We are continuously working to improve our methodology and data, with the goal of providing renters with the information that they need to make the best decisions.

Berkeley Renter Confidence Survey
National study of renter confidence in the economy, homeownership, and cities
Here's how Berkeley ranks on:
A- Overall satisfaction
C+ Safety and crime rate
A- Jobs and career opportunities
B Recreational activities
F Affordability
B Quality of schools
A Weather
B- Commute time
C- State and local taxes
A+ Public transit
C Pet-friendliness
Best Worst
Full data available when viewing on a non-mobile device.
Overview of Findings

Apartment List has released results for Berkeley from the second annual Apartment List Renter Satisfaction Survey. The survey, which drew on responses from over 30,000 renters, provides insight into what states and cities must do to meet the needs of the 105 million American renters nationwide.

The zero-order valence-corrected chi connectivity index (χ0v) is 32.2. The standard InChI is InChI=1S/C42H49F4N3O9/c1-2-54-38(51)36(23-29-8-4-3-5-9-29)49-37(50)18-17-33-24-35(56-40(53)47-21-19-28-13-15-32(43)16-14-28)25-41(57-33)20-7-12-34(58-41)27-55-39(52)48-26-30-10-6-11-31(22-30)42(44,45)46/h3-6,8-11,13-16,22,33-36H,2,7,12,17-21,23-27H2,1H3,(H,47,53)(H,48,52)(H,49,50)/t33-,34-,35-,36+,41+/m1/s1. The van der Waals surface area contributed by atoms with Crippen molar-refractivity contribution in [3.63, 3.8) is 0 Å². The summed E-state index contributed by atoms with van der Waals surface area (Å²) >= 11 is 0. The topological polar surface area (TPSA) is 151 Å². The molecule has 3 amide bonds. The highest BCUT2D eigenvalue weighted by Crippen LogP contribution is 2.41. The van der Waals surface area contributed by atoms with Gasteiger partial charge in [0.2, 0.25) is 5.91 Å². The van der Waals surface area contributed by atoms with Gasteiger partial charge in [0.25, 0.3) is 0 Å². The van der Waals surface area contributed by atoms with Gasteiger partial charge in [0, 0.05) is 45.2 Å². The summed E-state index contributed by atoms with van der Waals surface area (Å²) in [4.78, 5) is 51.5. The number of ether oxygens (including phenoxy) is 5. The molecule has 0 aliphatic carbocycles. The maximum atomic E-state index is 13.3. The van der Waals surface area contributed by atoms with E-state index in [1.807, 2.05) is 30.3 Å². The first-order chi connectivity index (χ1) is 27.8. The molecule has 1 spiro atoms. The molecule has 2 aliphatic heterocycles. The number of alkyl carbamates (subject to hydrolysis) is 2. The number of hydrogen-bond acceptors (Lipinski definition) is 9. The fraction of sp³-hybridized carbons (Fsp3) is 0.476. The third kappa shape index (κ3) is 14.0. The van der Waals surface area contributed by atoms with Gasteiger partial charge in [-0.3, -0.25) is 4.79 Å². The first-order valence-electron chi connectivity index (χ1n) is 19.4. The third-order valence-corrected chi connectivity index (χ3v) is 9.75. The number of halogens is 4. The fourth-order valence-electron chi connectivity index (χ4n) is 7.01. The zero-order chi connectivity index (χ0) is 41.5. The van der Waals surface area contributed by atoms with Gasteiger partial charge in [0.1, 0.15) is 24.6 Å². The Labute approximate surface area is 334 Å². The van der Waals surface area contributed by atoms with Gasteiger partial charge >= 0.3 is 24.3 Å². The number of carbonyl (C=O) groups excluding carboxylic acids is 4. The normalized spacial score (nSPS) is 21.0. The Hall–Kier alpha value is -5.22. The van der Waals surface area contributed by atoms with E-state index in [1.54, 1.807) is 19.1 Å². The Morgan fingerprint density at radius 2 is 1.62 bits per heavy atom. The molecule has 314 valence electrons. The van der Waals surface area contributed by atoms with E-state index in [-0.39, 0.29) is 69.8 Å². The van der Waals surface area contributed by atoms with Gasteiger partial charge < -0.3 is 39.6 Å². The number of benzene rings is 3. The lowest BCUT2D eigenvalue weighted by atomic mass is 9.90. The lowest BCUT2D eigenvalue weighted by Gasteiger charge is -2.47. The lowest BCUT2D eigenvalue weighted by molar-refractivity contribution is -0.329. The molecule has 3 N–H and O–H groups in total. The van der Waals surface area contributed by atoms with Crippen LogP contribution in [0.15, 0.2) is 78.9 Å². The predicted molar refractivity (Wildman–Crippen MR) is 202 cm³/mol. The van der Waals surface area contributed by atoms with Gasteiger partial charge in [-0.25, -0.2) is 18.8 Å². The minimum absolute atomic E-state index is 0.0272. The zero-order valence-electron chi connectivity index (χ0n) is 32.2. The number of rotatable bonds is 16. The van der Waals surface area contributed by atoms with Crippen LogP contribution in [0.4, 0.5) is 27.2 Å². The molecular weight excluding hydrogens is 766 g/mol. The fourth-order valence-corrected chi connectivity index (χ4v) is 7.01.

“Renters in Berkeley are fairly well satisfied with their city,” says Andrew Woo, Director of Data Science at Apartment List. “They gave many categories above-average scores.”

Key findings in Berkeley include the following:

  • Berkeley renters give their city an A- overall for satisfaction.
  • The highest-rated category for Berkeley was its access to public transit, which received an A+.
  • Other well-rated categories in Berkeley were weather (A) and local job and career opportunities (A-).
  • Renters seemed somewhat concerned with the quality of local schools (B) and safety and low crime rates (C+).
  • The greatest cause of dissatisfaction in Berkeley was affordability/cost of living, which received an F score from renters.
  • Renter satisfaction in Berkeley is slightly lower than nearby Walnut Creek (A+) and much higher than Oakland (F). Renters here are just as satisfied as renters in San Francisco, which also received an A-.
  • The top rated cities nationwide for renter satisfaction included Arlington, VA; Lincoln, NE; Pasadena, CA; Boston, MA; and Madison, WI. The lowest rated cities included Newark, NJ; Bronx, NY; Bridgeport, CT; Baltimore, MD; and Salinas, CA.